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Kieran Behan targeting unfinished business in Rio

And he may be joined by 18-year-old Ellis O’Reilly.

Image: Billy Stickland/INPHO

IRISH GYMNAST Kieran Behan wants to get past those Disney-script headlines now by qualifying for his second Olympics and could yet be joined by a teenager writing a fairy-tale of her own.

Ellis O’Reilly only turned 18 last month but, like Behan, her performances at last October’s World Championships were good enough to earn her a slot in next month’s final Olympic qualification event – the first time an Irish female gymnast has ever reached this stage.

The schoolgirl from Dartford in London qualifies for Ireland through her paternal grandparents from Armagh and she is juggling her Olympic dream with completing her A-levels.

“When I think of the Olympics I think it’s amazing because only a certain amount of people can get there. I never thought I would be in this position!” the blonde teenager admitted.

“I knew it was possible to qualify but I didn’t really believe in myself fully. I thought if I could hit good scores at World Championships that there would be a good possibility but I just had to concentrate on my performances.”

Both gymnasts need to finish in the top 24 at the final ‘test’ event which will take place in this summer’s Olympic venue on April 16-17.

This is the same route that Behan successfully took to qualify for the Olympics in 2012 and he said “I’m confident that I can go there and achieve the qualifying standard.

“Ellis has a fantastic opportunity as well,” he added.

“It’s brilliant to have the possibility of two Irish gymnasts competing in an Olympic Games, especially because no woman has ever done it before.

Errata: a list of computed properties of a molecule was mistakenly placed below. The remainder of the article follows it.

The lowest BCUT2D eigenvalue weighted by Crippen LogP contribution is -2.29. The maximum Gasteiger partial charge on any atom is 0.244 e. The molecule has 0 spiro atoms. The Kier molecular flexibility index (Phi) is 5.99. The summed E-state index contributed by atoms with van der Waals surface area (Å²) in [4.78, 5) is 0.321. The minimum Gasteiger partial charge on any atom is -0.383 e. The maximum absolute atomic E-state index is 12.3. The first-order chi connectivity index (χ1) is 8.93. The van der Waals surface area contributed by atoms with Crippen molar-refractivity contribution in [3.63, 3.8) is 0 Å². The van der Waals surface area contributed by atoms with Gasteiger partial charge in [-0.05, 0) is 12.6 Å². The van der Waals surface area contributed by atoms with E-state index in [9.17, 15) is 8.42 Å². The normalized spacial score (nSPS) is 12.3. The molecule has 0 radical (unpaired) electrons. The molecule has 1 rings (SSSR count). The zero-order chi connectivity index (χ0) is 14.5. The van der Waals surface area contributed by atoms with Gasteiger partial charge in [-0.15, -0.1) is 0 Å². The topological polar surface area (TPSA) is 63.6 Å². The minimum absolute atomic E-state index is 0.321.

“Ellis is in the same boat as I was in London. It’s thanks to all the hard work we’ve put in and everyone in Gymnastics Ireland too.”

Ellis OÕReilly

Behan’s journey from being wheelchair-bound in his childhood to becoming an Olympic gymnast was the stuff of a movie-script four years ago and captured headlines world-wide in the build-up to London 2012.

But the 26-year-old feels he under-performed at the last Games and says “I feel I have unfinished business so qualifying for Rio would be like a redemption.

“Getting to London was a massive long-shot for me and a huge learning curve. I didn’t know what to expect and I got myself as ready as I could at that point, but I was injured beforehand.

“For me now I want to show people we’ve been through that (London) but I can offer this as well, that I still have much more to achieve at the top level,” he said.

“I learnt so much about managing my body by preparing for London and competing there. I feel I am a better athlete now and hopefully I can now show that.”

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Cliona Foley

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